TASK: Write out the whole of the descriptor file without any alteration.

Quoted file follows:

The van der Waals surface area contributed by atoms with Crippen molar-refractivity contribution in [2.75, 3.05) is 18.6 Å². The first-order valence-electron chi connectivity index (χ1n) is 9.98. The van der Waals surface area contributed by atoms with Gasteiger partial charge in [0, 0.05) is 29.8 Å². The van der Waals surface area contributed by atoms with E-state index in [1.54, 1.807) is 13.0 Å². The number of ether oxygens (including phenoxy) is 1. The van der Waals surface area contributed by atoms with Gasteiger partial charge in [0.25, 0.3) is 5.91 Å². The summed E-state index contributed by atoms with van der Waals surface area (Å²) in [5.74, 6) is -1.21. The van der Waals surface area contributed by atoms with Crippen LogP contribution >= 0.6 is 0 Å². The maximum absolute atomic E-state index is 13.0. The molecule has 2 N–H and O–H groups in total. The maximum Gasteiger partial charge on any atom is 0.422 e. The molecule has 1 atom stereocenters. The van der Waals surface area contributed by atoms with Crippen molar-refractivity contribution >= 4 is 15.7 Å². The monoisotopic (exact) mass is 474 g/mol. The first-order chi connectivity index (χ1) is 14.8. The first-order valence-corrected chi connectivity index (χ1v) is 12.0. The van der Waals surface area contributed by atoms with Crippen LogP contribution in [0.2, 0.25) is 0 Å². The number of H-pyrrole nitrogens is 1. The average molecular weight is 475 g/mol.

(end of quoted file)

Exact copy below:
The van der Waals surface area contributed by atoms with Crippen molar-refractivity contribution in [2.75, 3.05) is 18.6 Å². The first-order valence-electron chi connectivity index (χ1n) is 9.98. The van der Waals surface area contributed by atoms with Gasteiger partial charge in [0, 0.05) is 29.8 Å². The van der Waals surface area contributed by atoms with E-state index in [1.54, 1.807) is 13.0 Å². The number of ether oxygens (including phenoxy) is 1. The van der Waals surface area contributed by atoms with Gasteiger partial charge in [0.25, 0.3) is 5.91 Å². The summed E-state index contributed by atoms with van der Waals surface area (Å²) in [5.74, 6) is -1.21. The van der Waals surface area contributed by atoms with Crippen LogP contribution >= 0.6 is 0 Å². The maximum absolute atomic E-state index is 13.0. The molecule has 2 N–H and O–H groups in total. The maximum Gasteiger partial charge on any atom is 0.422 e. The molecule has 1 atom stereocenters. The van der Waals surface area contributed by atoms with Crippen molar-refractivity contribution >= 4 is 15.7 Å². The monoisotopic (exact) mass is 474 g/mol. The first-order chi connectivity index (χ1) is 14.8. The first-order valence-corrected chi connectivity index (χ1v) is 12.0. The van der Waals surface area contributed by atoms with Crippen LogP contribution in [0.2, 0.25) is 0 Å². The number of H-pyrrole nitrogens is 1. The average molecular weight is 475 g/mol.